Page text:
Cortes Island Streamkeepers

Bernadette Jordan’s strategy to save Pacific Salmon stocks

On June 8th, Fisheries Minister Bernadette Jordan announced the guiding principles of what may be largest government action to save Pacific Salmon stocks in Canadian history.

Closeup of Chum Salmon – courtesy Watershed Watch Salmon Society

The Pacific Salmon Strategy Initiative

“Pacific salmon stocks are in steep decline due to climate change, habitat loss and other increasing threats. Coastal First Nations, stewardship organizations and harvester groups have been calling for urgent, dramatic action to save these populations and today our government is launching the new $647.1 million Pacific Salmon Strategy Initiative,” she said.

This program is to rest on four key pillars: 

While the challenge is great, the government says it will work with a wide range of Indigenous partners, harvesters, recreational fishers, stakeholders, and communities who depend on Pacific salmon.

“Together, we can do this,” said Jordan. 

The announcement comes at a time when the Liberal party has declared  a “state of electoral urgency,” a procedural move that allows it to speed up the nomination processes for candidates in the next federal election. According to the CBC, the pace of recruitment is the latest sign that there may be an election this fall

Is this a different approach?

“They’re trying to say this is a different approach, a greater sense of urgency. I understand that tone but, in actual content and claims, I don’t see a huge difference,” said Max Thaysen, Acting Executive Director of the Friends of Cortes Island.

“One of the things that would make it apparent that there was a big change is some very clear targets about salmon populations, timelines and a methodology for making those targets achievable.” 

He was concerned that the government might set those targets too low. 

“Succeeding generations of researchers, lay people and fishers have a hard time noticing the extreme changes that we see in the environment because we become attuned to the baseline that we were aware of, not having an awareness of the abundance salmon levels were prior to European contact … or serious industrial fishing activities,” said Thaysen.

He also stressed the need for an independent body to evaluate the government’s performance. 

“Failure is not an option when it comes to climate change, or saving salmon runs from extinction.”  

Aaron Hill, Executive Director of the Watershed Watch Salmon Society
Aaron Hill, Executive Director of the Watershed Watch Salmon Society

Salmon farms; local projects & management reform 

Aaron Hill, Executive Director of the Watershed Watch Salmon Society, pointed that some of this funding will go to the process of phasing out salmon farms in the Discovery Islands and Broughton Archipelago. 

“They promised to get them out of the water by 2025 and that needs to start with not renewing a bunch of licenses that are set to expire by next year,” he said.   

Hill added that there is also money for other projects, “I’m sure there will be, and already are, a number of worthy projects around the Island being funded by the BC Salmon Restoration Fund.  There’s stuff in here about reforming fishery management, and that will effect fisheries around the island.”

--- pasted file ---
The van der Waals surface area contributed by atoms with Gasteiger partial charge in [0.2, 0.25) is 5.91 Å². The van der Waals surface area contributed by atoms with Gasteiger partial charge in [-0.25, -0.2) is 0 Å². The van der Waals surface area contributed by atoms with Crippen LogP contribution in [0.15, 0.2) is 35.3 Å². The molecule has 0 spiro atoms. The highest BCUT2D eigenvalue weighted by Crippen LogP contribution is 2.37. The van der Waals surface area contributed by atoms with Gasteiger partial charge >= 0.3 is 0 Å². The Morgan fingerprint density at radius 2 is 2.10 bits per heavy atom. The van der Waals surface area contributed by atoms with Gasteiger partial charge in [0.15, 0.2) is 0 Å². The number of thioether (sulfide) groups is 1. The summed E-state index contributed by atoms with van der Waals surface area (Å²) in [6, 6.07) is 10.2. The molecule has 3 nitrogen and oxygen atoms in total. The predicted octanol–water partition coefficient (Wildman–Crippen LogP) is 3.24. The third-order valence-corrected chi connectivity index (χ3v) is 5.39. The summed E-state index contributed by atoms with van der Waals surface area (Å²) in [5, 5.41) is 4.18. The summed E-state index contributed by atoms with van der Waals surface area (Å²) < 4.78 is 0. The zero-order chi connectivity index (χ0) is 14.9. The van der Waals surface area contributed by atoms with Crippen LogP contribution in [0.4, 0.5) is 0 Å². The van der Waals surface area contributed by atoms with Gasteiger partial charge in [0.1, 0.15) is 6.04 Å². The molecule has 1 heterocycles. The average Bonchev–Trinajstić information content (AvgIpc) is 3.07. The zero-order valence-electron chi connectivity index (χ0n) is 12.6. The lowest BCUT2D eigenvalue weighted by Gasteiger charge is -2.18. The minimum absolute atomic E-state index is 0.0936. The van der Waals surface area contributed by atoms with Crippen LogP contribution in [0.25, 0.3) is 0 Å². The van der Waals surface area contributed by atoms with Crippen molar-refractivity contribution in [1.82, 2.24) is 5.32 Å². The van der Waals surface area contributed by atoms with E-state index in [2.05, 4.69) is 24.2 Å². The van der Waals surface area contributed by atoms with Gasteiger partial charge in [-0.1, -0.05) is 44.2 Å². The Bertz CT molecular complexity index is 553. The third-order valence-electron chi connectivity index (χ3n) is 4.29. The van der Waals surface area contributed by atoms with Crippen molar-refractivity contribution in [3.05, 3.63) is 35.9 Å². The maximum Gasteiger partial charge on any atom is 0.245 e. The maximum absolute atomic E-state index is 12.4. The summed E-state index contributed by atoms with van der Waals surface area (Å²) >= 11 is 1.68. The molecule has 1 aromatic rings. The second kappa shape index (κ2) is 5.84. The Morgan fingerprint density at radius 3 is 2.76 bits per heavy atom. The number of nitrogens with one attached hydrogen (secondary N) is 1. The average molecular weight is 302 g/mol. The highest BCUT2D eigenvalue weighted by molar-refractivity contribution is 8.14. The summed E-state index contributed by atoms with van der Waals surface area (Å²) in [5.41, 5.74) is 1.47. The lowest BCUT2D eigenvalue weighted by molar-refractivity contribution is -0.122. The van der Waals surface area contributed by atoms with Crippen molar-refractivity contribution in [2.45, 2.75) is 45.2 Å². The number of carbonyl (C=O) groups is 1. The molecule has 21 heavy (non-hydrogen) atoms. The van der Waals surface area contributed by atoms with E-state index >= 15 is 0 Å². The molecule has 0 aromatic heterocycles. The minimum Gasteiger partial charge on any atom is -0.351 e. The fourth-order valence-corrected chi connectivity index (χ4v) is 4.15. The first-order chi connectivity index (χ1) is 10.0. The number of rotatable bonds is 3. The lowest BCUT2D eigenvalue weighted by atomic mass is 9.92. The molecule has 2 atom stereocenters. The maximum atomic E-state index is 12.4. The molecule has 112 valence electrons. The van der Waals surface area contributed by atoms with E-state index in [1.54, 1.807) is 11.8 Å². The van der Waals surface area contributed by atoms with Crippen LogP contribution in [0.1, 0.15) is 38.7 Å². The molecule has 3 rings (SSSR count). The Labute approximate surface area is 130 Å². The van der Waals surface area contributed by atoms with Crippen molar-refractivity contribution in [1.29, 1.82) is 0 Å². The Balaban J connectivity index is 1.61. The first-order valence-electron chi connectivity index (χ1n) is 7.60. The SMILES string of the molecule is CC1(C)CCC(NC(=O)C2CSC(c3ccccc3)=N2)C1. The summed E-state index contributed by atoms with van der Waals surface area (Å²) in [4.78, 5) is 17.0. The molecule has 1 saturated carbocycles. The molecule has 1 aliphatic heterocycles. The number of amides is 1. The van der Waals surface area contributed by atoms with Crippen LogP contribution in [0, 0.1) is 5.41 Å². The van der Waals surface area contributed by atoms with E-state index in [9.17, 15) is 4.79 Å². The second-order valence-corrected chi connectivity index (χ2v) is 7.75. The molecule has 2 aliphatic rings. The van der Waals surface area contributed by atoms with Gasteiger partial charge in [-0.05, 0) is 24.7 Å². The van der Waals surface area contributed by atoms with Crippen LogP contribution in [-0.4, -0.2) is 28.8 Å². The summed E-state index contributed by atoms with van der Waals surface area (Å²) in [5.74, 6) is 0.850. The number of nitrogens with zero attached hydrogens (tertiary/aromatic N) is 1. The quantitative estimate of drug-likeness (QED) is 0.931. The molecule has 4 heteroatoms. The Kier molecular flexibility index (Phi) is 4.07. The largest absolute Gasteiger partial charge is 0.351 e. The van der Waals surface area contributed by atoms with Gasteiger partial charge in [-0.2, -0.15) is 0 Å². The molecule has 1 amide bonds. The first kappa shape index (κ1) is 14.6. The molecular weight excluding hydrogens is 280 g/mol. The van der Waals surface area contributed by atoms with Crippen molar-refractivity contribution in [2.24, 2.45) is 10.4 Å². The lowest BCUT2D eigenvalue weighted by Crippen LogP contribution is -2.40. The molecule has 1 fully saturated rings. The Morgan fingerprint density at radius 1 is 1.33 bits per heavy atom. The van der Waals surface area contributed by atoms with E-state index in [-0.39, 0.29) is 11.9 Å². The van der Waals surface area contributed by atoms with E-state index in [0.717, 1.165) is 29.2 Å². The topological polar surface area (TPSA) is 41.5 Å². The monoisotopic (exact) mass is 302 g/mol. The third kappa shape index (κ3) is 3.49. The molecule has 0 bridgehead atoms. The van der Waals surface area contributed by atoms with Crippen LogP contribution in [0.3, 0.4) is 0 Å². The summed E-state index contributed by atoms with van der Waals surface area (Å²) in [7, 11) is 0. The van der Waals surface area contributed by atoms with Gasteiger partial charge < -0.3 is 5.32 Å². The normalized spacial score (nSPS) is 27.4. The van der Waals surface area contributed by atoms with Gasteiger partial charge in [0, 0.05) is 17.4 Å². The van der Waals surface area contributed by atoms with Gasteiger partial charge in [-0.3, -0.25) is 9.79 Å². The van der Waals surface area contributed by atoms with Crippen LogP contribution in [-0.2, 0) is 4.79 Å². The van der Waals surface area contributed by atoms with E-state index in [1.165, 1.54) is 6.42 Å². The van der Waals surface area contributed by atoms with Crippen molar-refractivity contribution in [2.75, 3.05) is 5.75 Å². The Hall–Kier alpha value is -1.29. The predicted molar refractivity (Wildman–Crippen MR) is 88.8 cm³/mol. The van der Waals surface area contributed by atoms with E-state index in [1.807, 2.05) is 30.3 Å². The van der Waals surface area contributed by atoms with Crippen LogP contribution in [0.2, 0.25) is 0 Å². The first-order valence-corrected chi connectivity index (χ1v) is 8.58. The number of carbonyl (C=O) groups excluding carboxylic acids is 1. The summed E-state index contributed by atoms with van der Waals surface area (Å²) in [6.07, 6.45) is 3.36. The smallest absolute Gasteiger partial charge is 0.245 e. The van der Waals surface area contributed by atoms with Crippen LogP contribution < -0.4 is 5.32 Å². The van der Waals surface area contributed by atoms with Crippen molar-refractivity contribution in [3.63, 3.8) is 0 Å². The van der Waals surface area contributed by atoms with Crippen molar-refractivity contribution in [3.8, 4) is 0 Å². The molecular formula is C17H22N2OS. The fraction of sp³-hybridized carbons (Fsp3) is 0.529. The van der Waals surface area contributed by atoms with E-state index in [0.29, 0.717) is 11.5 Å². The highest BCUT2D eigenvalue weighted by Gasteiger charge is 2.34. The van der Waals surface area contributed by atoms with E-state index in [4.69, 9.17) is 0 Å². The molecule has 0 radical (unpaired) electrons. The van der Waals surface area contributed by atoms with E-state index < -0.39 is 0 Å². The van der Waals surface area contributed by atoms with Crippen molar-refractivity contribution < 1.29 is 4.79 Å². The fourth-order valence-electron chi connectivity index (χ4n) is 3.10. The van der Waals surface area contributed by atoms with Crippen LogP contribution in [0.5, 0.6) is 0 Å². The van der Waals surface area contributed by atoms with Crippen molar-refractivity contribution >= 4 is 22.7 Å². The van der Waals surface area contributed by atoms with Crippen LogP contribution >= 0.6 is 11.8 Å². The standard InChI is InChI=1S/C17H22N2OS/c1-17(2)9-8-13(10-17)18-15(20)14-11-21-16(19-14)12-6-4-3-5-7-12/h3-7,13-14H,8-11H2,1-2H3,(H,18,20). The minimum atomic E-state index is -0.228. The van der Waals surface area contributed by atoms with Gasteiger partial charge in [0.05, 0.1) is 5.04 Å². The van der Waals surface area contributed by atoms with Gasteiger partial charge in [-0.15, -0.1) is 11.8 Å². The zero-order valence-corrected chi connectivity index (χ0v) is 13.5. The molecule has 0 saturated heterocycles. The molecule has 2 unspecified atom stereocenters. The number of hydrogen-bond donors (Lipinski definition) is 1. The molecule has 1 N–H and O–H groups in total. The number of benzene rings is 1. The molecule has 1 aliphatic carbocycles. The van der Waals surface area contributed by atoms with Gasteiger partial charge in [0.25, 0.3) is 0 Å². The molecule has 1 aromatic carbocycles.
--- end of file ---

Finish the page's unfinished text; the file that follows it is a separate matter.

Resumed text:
One of Cortes Island’s Streamkeepers – courtesy FOCI

Fish Hatcheries 

One of the four pillars cited by Minister Jordan is Enhanced hatchery production.

“I believe that the Cohen Commission sought for a decrease in reliance on salmon hatcheries. Just intuitively, it seems to me that we should not be relying on salmon hatcheries for healthy salmon populations. They can be helpful in recovering salmon runs that are in an emergency status, at risk of being entirely lost, but ultimately the rivers and streams that we have should be enough to support a healthy salmon population,” said Thaysen.

He hopes that the Federal Government will acknowledge this and adopt a goal of eventually phasing out hatcheries. 

Hansen Creek – Courtesy FOCI

Cortes Island projects  

The government announcement mentions partnering with local organizations.

Are there applicable projects on Cortes Island? 

“Yes, we could always use more resources in our salmon spawning habitat enhancement efforts. We’ve been steadily chipping away at the creeks on Cortes Island, to make them more suitable for spawners: adding gravel; repairing culverts; liaising with private land owners who live adjacent to creeks, to try and induce other land use practises. Those are all things that we do our best at, steadily but could certainly always do more,” said Thaysen. 

He added that as climate change progresses, our actions will affect whether salmon can survive in entire watersheds. 

Photo courtesy Tannis Gower, Watershed Watch

A West Coast emergency

“I appreciate the tone and seriousness of this announcement because it is in fact an emergency. Salmon are a keystone species critical to so many other iconic species on the BC Coast. They’re also a bit of ‘a canary in the coal mine.’ They indicate harms done in so many different ways in this province and to save salmon would also be to address pretty much every environmental concern that anybody has in this province. It would address inappropriate logging practises; the way that we manage buildings, roads; climate change mitigation. It would be an amazing success if we were able to restore salmon to historic abundances,” said Thaysen.   

Bernadette Jordan said, “Pacific Salmon are essential. They are the lifeblood of so many cultures, economies and ecosystems along our West Coast. In fact, they affect almost every aspect of the Pacific ecosystem and the people who live within it.” 

Sockeye Salmon in Adams Creek – courtesy Dr Craig Orr

Top photo credit: Cortes Island streamkeeping – courtesy FOCI

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